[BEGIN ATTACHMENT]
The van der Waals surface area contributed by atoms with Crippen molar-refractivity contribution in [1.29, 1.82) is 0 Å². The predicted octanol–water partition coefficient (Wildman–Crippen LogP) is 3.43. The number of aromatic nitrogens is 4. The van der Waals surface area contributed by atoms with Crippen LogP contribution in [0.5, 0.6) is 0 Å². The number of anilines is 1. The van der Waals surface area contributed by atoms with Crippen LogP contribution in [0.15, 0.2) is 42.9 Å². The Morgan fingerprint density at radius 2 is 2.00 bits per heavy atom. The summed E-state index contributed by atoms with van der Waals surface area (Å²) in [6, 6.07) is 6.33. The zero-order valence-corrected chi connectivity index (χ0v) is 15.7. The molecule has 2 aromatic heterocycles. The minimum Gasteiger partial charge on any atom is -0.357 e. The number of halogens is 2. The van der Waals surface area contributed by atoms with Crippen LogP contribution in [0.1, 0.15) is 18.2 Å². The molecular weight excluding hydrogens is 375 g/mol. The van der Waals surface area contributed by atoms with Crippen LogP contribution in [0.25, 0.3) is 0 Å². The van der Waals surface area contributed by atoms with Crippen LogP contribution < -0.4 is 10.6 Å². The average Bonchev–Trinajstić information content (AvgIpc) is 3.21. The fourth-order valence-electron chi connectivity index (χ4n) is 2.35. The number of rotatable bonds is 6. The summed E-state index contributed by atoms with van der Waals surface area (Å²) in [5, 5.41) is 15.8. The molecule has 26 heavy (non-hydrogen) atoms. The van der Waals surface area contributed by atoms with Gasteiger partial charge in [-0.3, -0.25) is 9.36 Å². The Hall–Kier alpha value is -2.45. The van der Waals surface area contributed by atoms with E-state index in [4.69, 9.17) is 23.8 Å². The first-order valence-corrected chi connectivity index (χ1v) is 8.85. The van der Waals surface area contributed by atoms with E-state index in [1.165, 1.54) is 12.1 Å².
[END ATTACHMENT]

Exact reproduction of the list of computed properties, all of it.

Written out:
The van der Waals surface area contributed by atoms with Crippen molar-refractivity contribution in [1.29, 1.82) is 0 Å². The predicted octanol–water partition coefficient (Wildman–Crippen LogP) is 3.43. The number of aromatic nitrogens is 4. The van der Waals surface area contributed by atoms with Crippen LogP contribution in [0.5, 0.6) is 0 Å². The number of anilines is 1. The van der Waals surface area contributed by atoms with Crippen LogP contribution in [0.15, 0.2) is 42.9 Å². The Morgan fingerprint density at radius 2 is 2.00 bits per heavy atom. The summed E-state index contributed by atoms with van der Waals surface area (Å²) in [6, 6.07) is 6.33. The zero-order valence-corrected chi connectivity index (χ0v) is 15.7. The molecule has 2 aromatic heterocycles. The minimum Gasteiger partial charge on any atom is -0.357 e. The number of halogens is 2. The van der Waals surface area contributed by atoms with Crippen LogP contribution in [0.1, 0.15) is 18.2 Å². The molecular weight excluding hydrogens is 375 g/mol. The van der Waals surface area contributed by atoms with Crippen LogP contribution in [0.25, 0.3) is 0 Å². The van der Waals surface area contributed by atoms with Crippen LogP contribution < -0.4 is 10.6 Å². The average Bonchev–Trinajstić information content (AvgIpc) is 3.21. The fourth-order valence-electron chi connectivity index (χ4n) is 2.35. The number of rotatable bonds is 6. The summed E-state index contributed by atoms with van der Waals surface area (Å²) in [5, 5.41) is 15.8. The molecule has 26 heavy (non-hydrogen) atoms. The van der Waals surface area contributed by atoms with Gasteiger partial charge in [-0.3, -0.25) is 9.36 Å². The Hall–Kier alpha value is -2.45. The van der Waals surface area contributed by atoms with E-state index in [4.69, 9.17) is 23.8 Å². The first-order valence-corrected chi connectivity index (χ1v) is 8.85. The van der Waals surface area contributed by atoms with E-state index in [1.165, 1.54) is 12.1 Å².